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How to Land a Job You Love ? – Charlie Hoehn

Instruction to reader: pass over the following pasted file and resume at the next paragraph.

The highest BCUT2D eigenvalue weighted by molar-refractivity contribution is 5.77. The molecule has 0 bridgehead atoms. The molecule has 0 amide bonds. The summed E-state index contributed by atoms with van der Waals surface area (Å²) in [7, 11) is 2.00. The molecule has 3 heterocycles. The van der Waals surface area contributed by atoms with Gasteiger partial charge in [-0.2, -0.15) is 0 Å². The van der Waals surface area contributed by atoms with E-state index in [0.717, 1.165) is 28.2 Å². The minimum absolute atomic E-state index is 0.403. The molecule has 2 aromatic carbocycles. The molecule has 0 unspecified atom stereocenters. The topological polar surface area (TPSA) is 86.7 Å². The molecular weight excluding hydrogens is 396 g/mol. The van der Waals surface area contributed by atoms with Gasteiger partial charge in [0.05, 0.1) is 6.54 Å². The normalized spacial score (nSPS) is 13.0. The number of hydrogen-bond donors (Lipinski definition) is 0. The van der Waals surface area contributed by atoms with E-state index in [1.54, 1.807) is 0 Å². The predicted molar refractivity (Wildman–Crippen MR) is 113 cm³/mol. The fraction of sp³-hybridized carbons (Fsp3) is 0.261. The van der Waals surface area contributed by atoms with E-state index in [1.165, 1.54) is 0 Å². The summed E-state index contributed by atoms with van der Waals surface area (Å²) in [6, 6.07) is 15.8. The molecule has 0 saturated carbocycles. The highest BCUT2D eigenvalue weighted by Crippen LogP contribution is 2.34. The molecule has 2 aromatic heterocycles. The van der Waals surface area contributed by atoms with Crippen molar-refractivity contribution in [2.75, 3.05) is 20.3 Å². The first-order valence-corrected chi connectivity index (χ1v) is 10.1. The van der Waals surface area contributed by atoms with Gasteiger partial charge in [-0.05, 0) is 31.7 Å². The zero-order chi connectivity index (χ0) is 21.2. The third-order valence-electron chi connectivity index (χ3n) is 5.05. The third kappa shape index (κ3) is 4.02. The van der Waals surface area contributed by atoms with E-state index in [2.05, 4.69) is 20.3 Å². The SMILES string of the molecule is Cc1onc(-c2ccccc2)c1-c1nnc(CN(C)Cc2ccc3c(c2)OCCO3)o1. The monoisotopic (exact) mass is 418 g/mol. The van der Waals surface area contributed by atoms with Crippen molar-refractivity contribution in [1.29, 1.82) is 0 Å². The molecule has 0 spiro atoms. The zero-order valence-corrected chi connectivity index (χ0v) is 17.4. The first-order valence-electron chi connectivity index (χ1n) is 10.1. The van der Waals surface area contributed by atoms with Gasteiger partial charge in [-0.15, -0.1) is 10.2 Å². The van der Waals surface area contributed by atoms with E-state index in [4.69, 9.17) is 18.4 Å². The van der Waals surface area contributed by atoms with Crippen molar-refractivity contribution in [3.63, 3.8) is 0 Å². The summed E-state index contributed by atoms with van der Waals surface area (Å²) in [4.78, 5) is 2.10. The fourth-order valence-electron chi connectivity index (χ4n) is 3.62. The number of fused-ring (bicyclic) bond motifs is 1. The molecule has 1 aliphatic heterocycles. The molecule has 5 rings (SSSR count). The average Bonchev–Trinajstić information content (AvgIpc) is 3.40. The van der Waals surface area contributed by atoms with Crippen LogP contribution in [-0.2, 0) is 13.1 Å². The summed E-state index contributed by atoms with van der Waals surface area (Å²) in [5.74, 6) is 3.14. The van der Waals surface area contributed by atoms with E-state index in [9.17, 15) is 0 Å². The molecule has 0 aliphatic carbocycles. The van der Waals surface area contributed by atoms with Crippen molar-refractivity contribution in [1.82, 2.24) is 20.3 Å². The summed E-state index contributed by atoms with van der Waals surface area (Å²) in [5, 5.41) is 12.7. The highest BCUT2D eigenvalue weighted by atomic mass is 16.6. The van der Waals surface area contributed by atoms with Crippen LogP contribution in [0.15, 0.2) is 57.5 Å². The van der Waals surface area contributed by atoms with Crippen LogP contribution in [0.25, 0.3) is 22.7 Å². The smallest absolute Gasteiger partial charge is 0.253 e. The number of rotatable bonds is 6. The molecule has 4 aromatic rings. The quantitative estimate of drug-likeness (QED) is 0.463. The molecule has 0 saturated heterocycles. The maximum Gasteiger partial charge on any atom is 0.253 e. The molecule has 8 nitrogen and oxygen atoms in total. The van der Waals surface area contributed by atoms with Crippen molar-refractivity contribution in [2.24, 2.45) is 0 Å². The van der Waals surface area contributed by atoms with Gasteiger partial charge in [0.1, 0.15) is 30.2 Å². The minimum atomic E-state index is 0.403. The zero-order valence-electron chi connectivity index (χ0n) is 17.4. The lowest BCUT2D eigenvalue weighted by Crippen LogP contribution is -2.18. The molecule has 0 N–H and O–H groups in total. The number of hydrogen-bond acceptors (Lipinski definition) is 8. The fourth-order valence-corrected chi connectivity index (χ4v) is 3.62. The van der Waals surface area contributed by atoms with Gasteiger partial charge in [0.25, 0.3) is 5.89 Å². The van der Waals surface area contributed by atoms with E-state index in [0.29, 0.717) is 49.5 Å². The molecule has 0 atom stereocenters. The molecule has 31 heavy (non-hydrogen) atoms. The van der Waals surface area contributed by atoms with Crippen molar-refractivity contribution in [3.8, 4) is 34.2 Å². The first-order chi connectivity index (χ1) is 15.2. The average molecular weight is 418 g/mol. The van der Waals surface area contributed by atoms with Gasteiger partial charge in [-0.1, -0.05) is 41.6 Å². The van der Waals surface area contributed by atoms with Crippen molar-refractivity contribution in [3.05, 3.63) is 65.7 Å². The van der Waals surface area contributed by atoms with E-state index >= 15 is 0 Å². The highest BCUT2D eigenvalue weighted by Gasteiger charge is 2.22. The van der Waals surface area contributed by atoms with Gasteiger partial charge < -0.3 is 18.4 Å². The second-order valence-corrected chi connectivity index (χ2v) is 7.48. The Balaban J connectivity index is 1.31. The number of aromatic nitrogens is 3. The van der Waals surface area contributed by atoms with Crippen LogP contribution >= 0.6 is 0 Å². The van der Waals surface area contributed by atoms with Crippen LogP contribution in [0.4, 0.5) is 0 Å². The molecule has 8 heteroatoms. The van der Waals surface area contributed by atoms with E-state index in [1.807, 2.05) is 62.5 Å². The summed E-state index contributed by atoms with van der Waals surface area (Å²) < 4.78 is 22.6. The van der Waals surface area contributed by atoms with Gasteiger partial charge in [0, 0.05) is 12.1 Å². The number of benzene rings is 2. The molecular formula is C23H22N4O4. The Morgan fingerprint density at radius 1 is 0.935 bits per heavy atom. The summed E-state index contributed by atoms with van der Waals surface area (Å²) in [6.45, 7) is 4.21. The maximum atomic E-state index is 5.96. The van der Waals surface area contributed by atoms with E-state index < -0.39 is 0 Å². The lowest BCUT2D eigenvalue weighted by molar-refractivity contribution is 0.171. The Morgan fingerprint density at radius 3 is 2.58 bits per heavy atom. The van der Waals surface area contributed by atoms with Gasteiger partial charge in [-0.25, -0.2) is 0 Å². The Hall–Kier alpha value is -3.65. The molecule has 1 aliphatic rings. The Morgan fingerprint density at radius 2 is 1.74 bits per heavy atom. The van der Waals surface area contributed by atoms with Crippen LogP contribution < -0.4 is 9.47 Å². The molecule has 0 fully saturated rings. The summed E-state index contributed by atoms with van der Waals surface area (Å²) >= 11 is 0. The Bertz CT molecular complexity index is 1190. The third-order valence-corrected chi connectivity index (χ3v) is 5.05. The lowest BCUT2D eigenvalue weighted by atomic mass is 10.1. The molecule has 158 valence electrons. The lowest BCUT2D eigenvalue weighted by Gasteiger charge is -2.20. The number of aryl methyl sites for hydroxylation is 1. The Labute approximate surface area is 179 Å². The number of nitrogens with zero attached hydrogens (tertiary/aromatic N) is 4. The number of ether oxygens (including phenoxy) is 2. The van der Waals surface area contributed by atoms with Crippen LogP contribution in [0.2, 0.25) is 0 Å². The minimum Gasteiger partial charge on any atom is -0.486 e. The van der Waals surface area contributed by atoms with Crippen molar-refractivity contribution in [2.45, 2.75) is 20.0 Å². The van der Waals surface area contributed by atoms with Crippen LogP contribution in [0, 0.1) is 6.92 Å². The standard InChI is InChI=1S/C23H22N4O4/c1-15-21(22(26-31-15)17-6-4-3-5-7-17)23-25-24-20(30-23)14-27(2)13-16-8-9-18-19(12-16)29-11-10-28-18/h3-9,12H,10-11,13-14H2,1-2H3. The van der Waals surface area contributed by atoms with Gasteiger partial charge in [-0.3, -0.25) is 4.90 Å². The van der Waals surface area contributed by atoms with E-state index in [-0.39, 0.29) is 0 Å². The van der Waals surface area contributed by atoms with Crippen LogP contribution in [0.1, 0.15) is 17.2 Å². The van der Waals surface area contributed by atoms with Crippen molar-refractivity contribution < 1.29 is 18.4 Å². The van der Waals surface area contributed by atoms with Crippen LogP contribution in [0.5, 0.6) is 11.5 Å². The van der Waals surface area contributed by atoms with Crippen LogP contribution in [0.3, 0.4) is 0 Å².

♪ [music] ♪ – [David]: Hello I'm David Laroche, we are with a new guest today, we are with Charlie Hoehn, hello. – [Charlie]: Hi David, how is it going? – Fine. – Thanks for having me. – And thanks you very much today to answer my questions, to help youth to unleash their own potential. – My pleasure. – Do you have some advises to find your way. – Yeah a little bit so I think everybody kind of starts off in that position where they feel like they have to be something. They're always working towards something, they grow up in school they spend 12 to [inaudible 00:58:00] to the school [inaudible 00:01:03] told like yes you're working toward something bigger. You're becoming a better version of yourself and then you get out of school and it's like what do I do now? What am I supposed to become? And you get all these ideas in your head of I need to become a successful person, or I need you to go back to graduate school so I can get more degrees. I must do these things. The reality is [inaudible 00:01:35] every one of us has a number of activities that we naturally find fun and interesting and make us come alive. And I'm sure you have some stuff that you've done in the past that was like play for you. It was just really fun, you just naturally kind of found yourself immersed in it. And I've used this example in the past for me I have a lot of fun when I'm making video sketches. And editing film I think it's a blast and so that's like a form of play for me, and I've been able to turn that into work sometimes. And that's been fun for me. Finding your way it's a result of you paying attention to the things that you find yourself doing, that you get lost in and find yourself immersed in play. And you're like oh this is really fun I'm going to keep doing this stuff. – Yes okay. – And you keep getting better and better at it, and over time as you keep doing it you get really good at it and other people who value that kind of work that you do want to work with you. I would say to the people who want to find their way take the pressure off yourself, you don't have to find anything right now. It's just a matter of paying attention to the things that you really enjoy doing and then keep doing them and let them take you where they take you. – So to sum up what you're saying you have to pay attention to what are your passions and try to work on it to transform it into a job. – Yeah like to me, I do my best to avoid work and I try to pursue things that are naturally just fun and playful. And sometimes I do a really good job at that other times I do horrible [inaudible 00:04:00] really horrible job at it, it feels awful. It feels like just drudgery but the times that it is fun and I feel like man this is like really me. This is me like on my path is when I'm like having fun and playing and getting immersed in the work. – So when you have your way, when you have what you love, what you have to do to succeed in these domain according to you? – Well there's no crystal clear answer to that. I mean basically you have to get really, really good at it and it has to be something that other people are willing to pay you to do on their behalf. Otherwise if you're not making money from it. It's just a hobby right. It's just something you care about but if it's something you make money from then it can actually be a career. So you have to just…and that's why I think it's important to find stuff that feels like play and is enjoyable and fun for you. Because you'll just naturally get better with it over time, it'll be easy for you to get good at it you know what I mean? – Yes. – Like it would be really torturous for me to get really good at coding for instance. Because it just feels horrible to me, it's not fun. Even though you're in the same position as video editing, it's kind of similar, it's done on a computer the creative process is not fun for me for coding. So I think you just have to be really good at it and it has to be something other people are willing to pay you money for, that's really all it boils down to I think. – Okay you have to focus on improving yourself every day, improving what you do everyday to add value to people that's right? – Yeah, it's honestly just a selfish acts of wanting to get really good at something that you care about and like if you really…I mean if I really, really wanted to pursue video editing I would throw everything into it and get crazy good at it. And then I would market myself as the person who's like the best video editor for…let's say I love shooting nature scenes. So I would be that guy who who when somebody's needs and nature scene shot I would be the go to person for that. There's a number of ways to get really at good stuff. You can obviously work for someone directly. You can offer to help a master at their craft for free in exchange for like an apprenticeship. You can obviously take online course stuff. But you have to get really good at something that's valuable to other people. – For example for you did do a normal jobs? – Yeah totally yeah definitely unless you have somebody funding you like your parents if they're willing, I mean you could do this stuff in high school and your parents could like fund you to do it but I did it after college. My parents helped a little but they weren't paying whatever…like I was having to do side jobs while I was getting good at certain skill sets. So yeah you need to pay the bills somehow and you can't do that immediately, it does take time. Every single artist, every single entrepreneur has had to make compromises in order to become like the kind of person they want to become. Like Jim Carrey. For instance, he every night…every I forget what it was I think it was like every Friday or Monday night or whatever for years he would go and drive two hours to this comedy club, and perform for free. And then he would drive two hours back and he did this for years. And never got paid never even got like parking validation, it cost him time and money to do it for years. And now he's Jim Carrey. He just kept doing it until people noticed. And I think that's basically…it's stuff that everybody knows like stuff that you know. Like you could be the David Laroche you want to be, but you have to show up and do it every day until people are like yeah that is David Laroche. That is him, that is what he does. That's his thing and that can be applied to everybody. It's just like show up every day and do what you want to do, until everybody else agree is that yeah that's you, that's what you do. – Yes and what did you do with your money? Did you invest in yourself in training in materials, camera, camcorder? – Yeah that's a great question actually. So what I did with my money I was relentlessly frugal. So I saved everything I was keeping track in a spreadsheet for months every single expense I had and every cent that I made for every dollar that I made. So I knew every single day there was a point where I was only spending an average of like \$13 to \$14 a day. That was about as low as I got that is hard to do by the way. I mean it sounds like spoiled like American whatever the rest of the world don't [inaudible00:10:40] \$2 but it's surprisingly difficult. So in terms of how I spend my money if you can cut back on alcohol good for you. That is going to save you a lot of money, and if you can cut down on going out and only make it like a once a week thing that you plan with your friends then even better. I relentlessly saved I had other friends who did the same. I had one friend who lived on a few friends couches. She had good friends and she would like cook for them and clean for them in exchange and do all the stuff. What did other friends of mine do? I had another friend who slept on a mattress on the floor. And I'd another friend who you bought like cheap food at a grocery store and got his meals down to like \$2.50 per meal. Yes the question was like did I spend my money on like better equipment like a camcorder or something. I invested in anything that would help me A, get better at the skills I cared about, and B, stuff that could help me make more money in the long run. So like for instance I had a really slow computer and I was very careful about spending, but I bought the best possible computer I could find like that and that cost a few thousand bucks but it was a worthwhile investment. – So you invested on everything that can help you to reach. – Right one thing I do want to clarify on that…so this is kind of important. So a lot of people think like if I want to become a professional photographer or professional videographer they feel they need to go out and buy the best equipment they can, or they're like I'm going to be an entrepreneur or like I'm going to be an inventor. So I I'm going to go spend all this money on a patent or I'm going to I'm going to go become a lawyer. So I'm going to go spend all this money on law school. The important thing there is like you should learn first on a very, very basic cheap or free level before you go and spend \$3000 on a camera, you need to spend two days with a friend's camera or renting a camera or even just making a basic slide show on your family's computer whatever to see if you like it. Or if you want to become a lawyer you go spend a day shadowing a lawyer in a law firm and see if you actually like it. Like why would you pay all this money before you…when you could figure out for free whether you actually like it. – Thank you for this answer. I have another question you…in a video of Ted you are dealing with a new way to work what do you mean? – When I say a new way to work, I just am referring to doing free work for people who are in a position that you want to be in someday. So you approach them with an offer to help them in their business and in exchange they teach you and help you move towards your goals of becoming basically more like them. So I did this with a number of authors because they were living lifestyles and running businesses that I admired and wanted to replicate. – And can you tell us the stories with Tim Ferriss. – Sure so I worked with Tim Ferriss for…like you said roughly three years I worked with him full time for about a year and a half. And I had approached his friend Ramit to do some free work for him. I offered to do some free video editing for him. And I also helped him market his book, and once I got through that successfully I worked with Ramit for I don't know several weeks for free. I had built up his trust and he knew that I was good at what I did, and then he [inaudible 00:15:46] and Tim had been approached with many offers I [inaudible 00:15:52] but because I [inaudible 00:15:54] though Ramit and vouched for I got through and became Tim's first full time employee. And I did a little bit of free work for Tim at the beginning just to make him feel better about committing to a something longer term work arrangement. And yeah that was that was pretty much how I got set up with that. – Okay so can we say if a young man or a young women have a dream in doing something can have a mentor and ask him to work for him freely to and to learn to learn wisdom. That's right? – Yeah there's a bit of an art to the pitch to making that proposal, because if you approach them in the wrong way they might think you're crazy. But if you word the pitch correctly and you can offer them something of value to their business and their life then they're very likely to take you on. I've had people email me and say I reached out to all the [inaudible 00:17:20] and offered to work for them for free and none of them reply. It's like that's the exact opposite of what I'm recommending. What I'm recommending is that you pick a single person who you genuinely admire, and want to learn from and can help in a specific way that's mutually beneficial for both of you. Because they'll be able to teach you what you want to learn passively and allow you to do the type of work that you really want to do right. You know how we were talking earlier about finding your passion and finding work that is fulfilling to you and feels like play. Once you've found that work you approach those people or that person that you want to work for, and you say hey my name is David Laroche, the reason I'm reaching out to you is because I feel like I could help solve whatever their problem is in their business right. Like a clear problem you've done your research on them you know all about their business. This isn't some random person this is someone you're intimately familiar with what their business is and what they're trying and trying to accomplish. And you say I've done this, this and this in the past. I have five years of experience of doing this or I helped another guy just like you accomplish these results and what I would like to do for you…what I'd like to offer is two weeks of free whatever your skill is or whatever you're offering. And totally free and if you don't like my work you can scrap it at the end, all I'd ask is for a little feedback up front so I can get going. And if you like my work at the end of the period, I would love to discuss something longer term. And usually I charge for this kind of work. But I'm a huge fan of what you do and I would love the chance to work with you and do some cool stuff together. What do you think? That's a hard offer to turn down. – Yes it's a great way to learn and to approach this kind of people and today do you do this things? I don't know? – Do I still do them? – Yes. – I'm working on my own projects right now. So I haven't done it in a long time because I kind of…I reached a point where it was like okay I'm kind of…this isn't to say like I'm as good as those guys but I felt like I knew enough and was skilled enough and had learned what I wanted to learn ultimately from them. And it was time to kind of strike out on my own and do my own thing. – And today do you have some people you admire and you don't have the contacts? – Like do I have people I admire that I would want to work for but I just can't get a hold of them? – Yes. – There's entrepreneurs and stuff that I admire I think they're cool, but I would be able to figure out a way to get in touch with them probably, almost everyone is able to get…you can get in touch with almost anybody. If you have some social adeptness and like know how to use the Internet you can probably get in touch with just about anybody. Especially if like these people speak at conferences and you can figure out who their friends are like there's ways to get…without getting stalkerish like. But no one comes to mind. I've always admired John I. V. who works for Apple. I think like he's really fascinating to me. Maybe like a few film directors. But no one really comes to mind, like standup comedians. I don't know I mean there's no one that I would want to work for free for at the moment. There's people I'd like to sit down and have a meal with… – My question is do you think the advice you gave it's only to start or you can you can do it again after? – Yeah totally for sure. It's a matter of my goals though, and it's a matter of your goals. It's like you can work for free sure but what are you trying to accomplish? What is that moving you towards? And I kind of…I stopped working for people when I realized this isn't what I want to do anymore because I already accomplished my goals you know? – Yes. – So it's a matter of like what's right at that moment. And if it's not right it's not right. I'll say this I know a woman in her I want to say late 30s early 40s I don't know her exact age. But she is extremely accomplished, she's a professional event planner or she was a professional event planner for HBO, Apple. She worked alongside Steve Jobs to launch the original iPhone. She offers to work for free every now and then to get an in with certain clients. Like that's her foot in the door figuratively speaking. I know another woman who did that and she runs a really successful web design firm. And her clients are like Disney, NASA, Intel, Apple, Coca-Cola like she has huge clients. And she got started by offering to do free work for a number of them and she's super successful. – Okay it's a great advice. Thank you very much. What did you do for Tim sorry Ramit. I don't know how to pronounce? – Ramit yeah. – Ramit, for them to help them promote their book? – So for Ramit was the first author I helped and I never intended to get into book marketing I just kind of fell into it. I helped him make his strategy for marketing “I Will Teach You To Be Rich” his book. And I helped him execute that strategy, and we ended up hitting number one on Amazon like we beat out Twilight which was fun. But only for a few hours of course. – You have a screen shots? – Yes and then after that…that was kind of like…do you want me to get into the details of everything I did or do you just want me to say like what I did for them? – The most important thing you did to… – To help their book? – Yes. – The most important thing we did to help with that book was we had Ramit do an eight hour webinar for his readers, eight hours was kind of crazy. – In live on Internet? – Live yeah and he just gave free financial advice and we also did an illegal…we found out it was illegal afterwards but we did a illegal giveaway. I'll stop saying illegal. We did a giveaway where if you bought a copy of his book and forwarded the receipts to us, then you were entered into a giveaway to get an Amazon Kindle or a \$1000 savings account from Mint.com. [inaudible 00:26:27] prizes were…he was giving away I think 10 Kindles and like five savings accounts with \$1000 basically. It was basically \$1000 check. And people bought a crazy amount of books because they wanted…A, he was engaging on the webinar and B, they wanted to win a prize. The second thing I did was I helped Tim market “The 4-Hour WorkWeek.” The second version of it. He called me up, because he had all this media stuff scheduled for the release and he said “All my media stuff got canceled. I don't have a backup plan. Can you help me figure something out in the next few hours? And I said sure and so I came up with another illegal way which I found after it was illegal to market his book. And that was we asked all his fans to post a picture of themselves holding the “The 4-Hour WorkWeek” up and take a picture of themselves, uploaded to Facebook and tag five of their friends in the photo and say do you want a free copy of the “The 4-Hour WorkWeek.” Because we had like 500 copies to give away. And so it was like to the first 100 people who do this you and your friends will get free copies of “The 4-Hour WorkWeek.” Now the way that works is during the time those photos which show up in people's newsfeeds and the way it works on Facebook. If you get tagged in a picture you have like a mini panic attack every time because you're like oh shit, what did this person put me…like what did this person post? So you pay extra close attention to what they're posting and that worked really well. We did a few other things but that in particular worked well. It got him to I think number four on the New York Times. Not that alone obviously, that by itself is not enough to get on the bestseller list. But that was like an effective thing we did and we also did a promotion that sold multiple copies. After that we worked on…the next book I worked on was “The 4-Hour Body” with Tim and we did a ton of stuff. I can't even go into all of it because there's so much stuff we did. I actually wrote a post called the 12 marketing lessons learned, no sorry the 12 lessons learned while marketing “The 4-Hour Body” that lays out everything we did in the promotion that was really effective. If you want to learn how to market books like that's a great article if I do say so myself. So that kind of lays out everything I did. And then with all the other authors, I've just kind of consulted them in just giving them advice but I haven't been like super active about actually promoting them. – It's awesome, two ideas and it's great. – Yeah thanks. – I have a last question to ask you what is a recession proof? – What is it? So my idea of recession proof is basically like the economy doesn't dictate what kind of life you can have. Well I mean the economy doesn't determine the quality of your life, like you are in control of it at all times, and you can do the kind of work that you want to do. You're not forced into soul sucking lame office jobs that you don't want to do, and you're not forced to compete with 35 year olds who are just clinging to their jobs. It's kind of crazy how everyone approaches their career, if you think about it when you get out of school what does everyone one do? They email out 100 copies of their CV, their resume to every local employer and they don't hear anything back. And as soon as one of them replies… – They take it. – And actually interviews them and offers them a paycheck they take it. That's the worst…it's about the worst possible strategy to building the life that you actually want. And that does not make you recession proof, because you're not building your skill set and you're handing over your well being to a person who can cut you out of their life, and cut your paycheck with two words. And that's the reality for a lot of people, but my idea to become recession proof is to be somebody who can sustain themselves eventually and create their own wealth by starting a business of some sort or working for a number of people or companies if you want to do consulting and financing for a number of people, and being able to create their own opportunities. So that no matter what shape the economies in they'll be fine. Let's say the United States [inaudible 00:32:49] and work is scarce here job is market super competitive everybody's getting laid off, I'll be fine. I'm not worried about that scenario. I'm worried about the people freaking out. But I'm not worried about my scenario, because I know I'm capable of creating money making opportunities and doing more of the work that I care about. And I know I can reach people in other markets or I can move to another country or you know. – If there was a way to succeed. – If you want to succeed and become recession proof, the thing you have to recognize is that it's up to you, you have to stop looking for people to take care of you, stop looking for people to basically give you a paycheck for just existing right. You have to understand that you're going to have to become a person of value that people want to pay. Because you bring so much value to their lives and to their business. You can increase their sales or you can cut their costs, or you can make them happier or you can remove stress. You have to figure out okay what skills do I have that I love developing, because it's fun, it's playful for me, and how can I sell myself and get people to want to pay a premium rate for me. What makes me unique from everybody else. And when you become that person which you can there's no other David Laroche in the world, and there's never going to be another Charlie Hoehn in the world. As soon as you become that unique person then you can be recession proof. – It's great. – Cool thanks. – So I have a last, last question about what you were saying, what could be the advice is to be a loser. Okay look so if you want to be a loser be afraid of taking a risk and failing. Don't ever start anything. Don't ever build momentum… – I think that's… – Go along with what everyone else is doing and will likely be a loser. And if you're not a loser, you'll be unhappy. – Okay, it's good. It's a first, do you have other advice to be an excellent loser? – To be an excellent loser, I would say… I don't know go stick a needle in your arm everyday, I don't know. Actually I mean if you want to be an excellent loser like always wait for the future… for a better tomorrow. – For the next opportunity. – Yeah always be saying tomorrow, tomorrow I'll do that because there's no such thing as tomorrow. So for you to say I'll do it tomorrow is you saying I'm never going to do it because tomorrow never comes. There's only now. So I know too many people who put off what they want to do in life because of tomorrow. – Thank you very much for this lesson. I think they are the most important. We have to remember your last advice. – I hope it helps. – So how can people can follow you and your work? – I don't post a ton of stuff online but the bests…I post occasionally on my blog and the stuff I post there I really like. So I only post stuff there that's going to be cool I promise. So it's Charlie Hoehn.com that C-H-A-R-L-I-E H-O-E-H-N.dot com. I'm also on Twitter @charliehoehn. And I have a newsletter that you can find through my blog, but right now those are the two main places. That may change. I might do something in the future like podcast or whatever but we'll see. – So thank you very much. – Yeah man, no problem, thanks for having me. ♪ [music] ♪